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Tweets Bring Better Weather Knowledge: Weather-Related Twitter Improves Models

Dec 02, 2015 04:39 PM EST
Cars in snow and the Twitter symbol
People's comments about the weather "Tons of snow down in here" and the like, on Twitter, could be incorporated into existing weather models and would improve planners' information, says a recent study.
(Photo : University of Buffalo)

Twitter is influencing the weather. Or rather, it is affecting how we are reacting to it and how well we know about it before we find ourselves in the midst of a snowstorm or gale-force winds, say.

A recent study by the University of Buffalo (UB) (a place aware of its snow predictions) took that a bit further and looked at the ways that analysis of weather-related tweets can boost the info in computer models that ultimately tell us which roads to take, how fast to drive on them, and other factors, according to a release.

"It doesn't matter if someone tweets about how beautiful the snow is or if they're complaining about unplowed roads. Twitter users provide an unparalleled amount of hyperlocal data that we can use to improve our ability to direct traffic during snowstorms and adverse weather," Adel Sadek, PhD and lead author of the study, of UB, in the release.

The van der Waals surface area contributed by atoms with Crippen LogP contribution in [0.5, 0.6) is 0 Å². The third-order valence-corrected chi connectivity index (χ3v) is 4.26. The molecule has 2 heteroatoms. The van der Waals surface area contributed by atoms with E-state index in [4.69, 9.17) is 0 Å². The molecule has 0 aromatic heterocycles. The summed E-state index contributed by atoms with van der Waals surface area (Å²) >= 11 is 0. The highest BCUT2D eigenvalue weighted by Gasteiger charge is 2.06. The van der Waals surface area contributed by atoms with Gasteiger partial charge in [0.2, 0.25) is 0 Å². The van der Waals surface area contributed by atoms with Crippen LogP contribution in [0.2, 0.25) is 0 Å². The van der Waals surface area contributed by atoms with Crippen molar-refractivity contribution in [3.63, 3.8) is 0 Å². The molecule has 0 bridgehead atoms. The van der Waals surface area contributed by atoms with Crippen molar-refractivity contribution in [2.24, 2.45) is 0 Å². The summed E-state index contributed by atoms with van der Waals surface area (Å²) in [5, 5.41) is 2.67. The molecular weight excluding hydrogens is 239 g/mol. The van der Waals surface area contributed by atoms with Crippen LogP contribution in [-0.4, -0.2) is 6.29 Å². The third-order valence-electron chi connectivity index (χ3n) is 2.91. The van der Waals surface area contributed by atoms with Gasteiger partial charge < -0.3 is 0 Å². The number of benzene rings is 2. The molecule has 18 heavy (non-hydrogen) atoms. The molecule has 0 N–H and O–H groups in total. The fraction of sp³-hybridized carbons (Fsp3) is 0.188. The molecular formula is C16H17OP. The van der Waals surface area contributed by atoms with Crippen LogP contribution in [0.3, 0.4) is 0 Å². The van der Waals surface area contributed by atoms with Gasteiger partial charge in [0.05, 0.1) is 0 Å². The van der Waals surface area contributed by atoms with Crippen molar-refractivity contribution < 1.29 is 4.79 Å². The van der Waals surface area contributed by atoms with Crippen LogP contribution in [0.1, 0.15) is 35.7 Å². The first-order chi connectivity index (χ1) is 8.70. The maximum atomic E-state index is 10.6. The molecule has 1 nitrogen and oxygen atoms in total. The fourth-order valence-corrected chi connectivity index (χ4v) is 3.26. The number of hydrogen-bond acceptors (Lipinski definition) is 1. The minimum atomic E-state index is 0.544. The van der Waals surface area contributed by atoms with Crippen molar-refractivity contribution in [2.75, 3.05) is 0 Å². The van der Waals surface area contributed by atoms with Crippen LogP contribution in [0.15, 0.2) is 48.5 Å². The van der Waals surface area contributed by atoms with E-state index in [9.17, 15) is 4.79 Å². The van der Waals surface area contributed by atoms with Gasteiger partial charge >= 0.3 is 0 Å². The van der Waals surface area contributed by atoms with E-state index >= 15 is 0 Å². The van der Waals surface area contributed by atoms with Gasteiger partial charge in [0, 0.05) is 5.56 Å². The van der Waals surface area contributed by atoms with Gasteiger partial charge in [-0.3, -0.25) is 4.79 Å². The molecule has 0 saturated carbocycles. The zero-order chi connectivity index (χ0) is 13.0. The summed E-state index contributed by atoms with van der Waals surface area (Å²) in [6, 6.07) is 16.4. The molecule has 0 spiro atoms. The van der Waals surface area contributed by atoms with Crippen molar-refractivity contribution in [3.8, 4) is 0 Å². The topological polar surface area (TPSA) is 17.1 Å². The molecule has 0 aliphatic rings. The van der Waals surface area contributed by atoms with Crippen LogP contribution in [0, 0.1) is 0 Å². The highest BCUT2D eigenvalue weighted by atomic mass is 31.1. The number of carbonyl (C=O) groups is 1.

The study was published recently in the journal Transportation Research Record.

It's already the case that traffic planners source their information from models analyzing vehicular data from sensors and cameras, and weather-station data.

There are gaps, however -- for instance, the existing model doesn't take into consideration ice sticking around after a storm, or the conditions after a snowplow moves through the area, according to a statement.

The study looked at 360,000 or so tweets in the Buffalo Niagara area, from 19 days in December 2013. From those, they pulled about 3,000 relevant tweets that included words such as "snow" and "melt."
The data was then divided into "weather utterance" and "weather report" categories. If events reach a threshold of mentions within a certain time, they are designated as a "Twitter weather event." Using the tweets' geographic coordinates, the researchers were able to map the locations of inclement weather.
Within the tweet timing they saw a pattern: A snowfall means that weather-related tweets go up in number, vehicles travel more slow, and the volume of traffic on the road slowly decreases, as the statement noted. 

When the Twitter data was inserted into an existing model of traffic and weather information, the new data increased the model's accuracy, said the release.

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-Follow Catherine on Twitter @TreesWhales

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